Temporary Art Takes in the Expected Effects of Time and Weather After posting about two temporary art installations, “Ripple” and “Current,” in early autumn, I planned to revisit them at least once each month to see how they would survive seasonal changes. I did not know then how compelling both would prove to be, far beyond just curiosity. […]
Yet again the goal to post about women artists with work on Boston Public Art Walk has led me to suddenly see what’s been in plain sight so long, in this case since 1985. That year Kate K. Burke and Gregg LeFevre inlaid more than one hundred bronze relief tablets throughout the brick walkway of one historic lane in downtown Boston.
If trees along the Minuteman Bikeway could talk, what would they say about the two most recent Arlington Public Art installations? I think they would say thank you for the respectful attention they’ve been given by artists Adria Arch (“Ripple”) and Frank Vasello (“Current”). As a person passing along the Bikeway, I truly thank both artists for engaging me with the enduring structures and distinct qualities among trees. At the same time, I relish the marvelous patterns created by human hands and minds. I want to look longer, return often, and urge others to visit these artworks too.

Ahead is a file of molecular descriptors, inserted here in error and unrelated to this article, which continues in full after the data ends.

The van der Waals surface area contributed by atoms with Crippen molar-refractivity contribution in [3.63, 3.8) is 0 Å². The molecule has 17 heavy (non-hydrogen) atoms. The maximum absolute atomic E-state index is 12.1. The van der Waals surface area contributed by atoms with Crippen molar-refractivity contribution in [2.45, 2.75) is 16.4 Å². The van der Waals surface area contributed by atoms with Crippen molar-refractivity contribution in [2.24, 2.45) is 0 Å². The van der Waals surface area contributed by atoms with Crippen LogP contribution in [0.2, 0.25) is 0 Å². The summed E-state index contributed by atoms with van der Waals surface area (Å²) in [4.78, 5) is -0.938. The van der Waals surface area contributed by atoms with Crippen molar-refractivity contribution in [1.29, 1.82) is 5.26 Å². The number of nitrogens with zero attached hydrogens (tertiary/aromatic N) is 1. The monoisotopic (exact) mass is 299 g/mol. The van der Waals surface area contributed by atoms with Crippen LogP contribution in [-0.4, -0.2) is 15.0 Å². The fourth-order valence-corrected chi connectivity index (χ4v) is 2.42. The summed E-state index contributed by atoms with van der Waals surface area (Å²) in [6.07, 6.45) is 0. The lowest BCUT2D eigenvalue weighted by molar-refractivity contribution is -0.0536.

Enlightened and excited by both artists’ presentations on September 26, I ‘m posting quickly now, just in case you can plan to go before their temporary exhibits vanish October 7 (Reigelman) and October 8 (James). Later on, I hope to share our perspectives in the interactive spirit of these engaging forms of art outdoors.
This post shares my impressions from the Thirteenth Annual Honor Program at the Garden of Peace: a Memorial to Victims of Homicide. It follows from a July post with background about the Garden and the two women artists, Judy Kensley McKie and Catherine Melina.
Of the seven Massachusetts State House statues listed on the Public Art Walk, three are by women, each from a different generation. This prompts me to present them in time order, with basic facts, key links, and selected quotes.
A blog called Art Outdoors cries out for posts about Storm King Art Center, a grand-scale sculpture park. Finally, I feel ready to respond, with a few starting notes, photos, and links.